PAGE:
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Egypt’s media embrace military after Morsi ouster

July 13, 2013

CAIRO (AP) — When autocrat Hosni Mubarak fell after popular protests in 2011, journalist Sabah Hamamou hoped for change at her newspaper, Al-Ahram, the state-owned media flagship with an editorial line firmly controlled by the regime.

Hamamou and some of her fellow journalists held demonstrations, issued petitions and pressed editors for the paper to break from state dictates and adopt independent, objective coverage.

Change never came. First, the military rulers who took over after Mubarak tightly controlled the paper. Once Mohammed Morsi became president, his Muslim Brotherhood stepped in and pushed coverage their direction.

“What happened was they just put in their people in Al-Ahram and other state institutions, and nobody tried to reform the institutions themselves,” Hamamou said. “The saying goes if you are confused about who is ruling Egypt, just look at the headlines of Al-Ahram.”

Now Hamamou is dismayed to see the paper and other state media unquestionably embracing the military after its coup that ousted Morsi on July 3, following protests by millions around the country demanding his removal.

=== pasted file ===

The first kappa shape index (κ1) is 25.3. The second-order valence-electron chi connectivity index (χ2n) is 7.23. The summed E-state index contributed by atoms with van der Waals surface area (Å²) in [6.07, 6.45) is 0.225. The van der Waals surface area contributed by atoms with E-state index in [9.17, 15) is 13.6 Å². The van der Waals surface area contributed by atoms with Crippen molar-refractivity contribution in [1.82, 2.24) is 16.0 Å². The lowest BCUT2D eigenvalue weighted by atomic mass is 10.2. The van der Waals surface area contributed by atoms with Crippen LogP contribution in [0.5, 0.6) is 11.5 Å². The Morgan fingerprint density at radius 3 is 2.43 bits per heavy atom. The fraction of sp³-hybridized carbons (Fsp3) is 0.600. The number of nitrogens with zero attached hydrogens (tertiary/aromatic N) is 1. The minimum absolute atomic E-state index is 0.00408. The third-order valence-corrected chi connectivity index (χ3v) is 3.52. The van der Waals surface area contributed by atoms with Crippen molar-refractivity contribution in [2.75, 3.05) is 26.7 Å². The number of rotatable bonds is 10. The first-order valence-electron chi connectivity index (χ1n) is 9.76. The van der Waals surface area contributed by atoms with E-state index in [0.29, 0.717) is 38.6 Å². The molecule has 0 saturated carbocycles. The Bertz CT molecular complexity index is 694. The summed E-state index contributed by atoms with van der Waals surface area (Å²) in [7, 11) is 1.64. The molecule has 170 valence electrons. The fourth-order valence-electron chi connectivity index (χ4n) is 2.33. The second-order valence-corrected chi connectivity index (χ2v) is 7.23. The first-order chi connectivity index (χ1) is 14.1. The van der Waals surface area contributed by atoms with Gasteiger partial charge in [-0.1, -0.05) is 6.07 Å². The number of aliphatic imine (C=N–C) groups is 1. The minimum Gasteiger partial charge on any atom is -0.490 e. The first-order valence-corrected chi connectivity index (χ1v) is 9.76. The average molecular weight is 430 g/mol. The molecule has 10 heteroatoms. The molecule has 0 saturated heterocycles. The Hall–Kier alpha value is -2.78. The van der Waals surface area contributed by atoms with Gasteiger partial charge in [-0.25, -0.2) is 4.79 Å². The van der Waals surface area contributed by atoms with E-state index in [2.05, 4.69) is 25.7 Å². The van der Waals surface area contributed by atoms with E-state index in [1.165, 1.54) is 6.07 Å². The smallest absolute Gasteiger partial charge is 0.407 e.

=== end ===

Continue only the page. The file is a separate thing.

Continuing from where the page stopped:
It’s not only state media. Independent TV stations and newspapers have also enthusiastically backed the military and its crackdown on the Brotherhood, which included shutting down four Islamist TV stations. Their full-throated support reflects how convinced they became over Morsi’s year that the Brotherhood were fundamentally anti-democratic and intertwined with violent extremists.

Independent stations thrived after Mubarak’s fall, usually touting their advocacy for democratic principles. Many, including several owned by wealthy opponents of the Islamists, were deeply critical of Morsi. They raised the alarm over signs of the Brotherhood monopolizing power, infringements of press freedoms and civil liberties, violent hate speech from his hard-line allies — and over the killing of protesters by police under his administration.

But in recent days, they have been uncritical of acts by the military. Read the rest of the story at WishTV.

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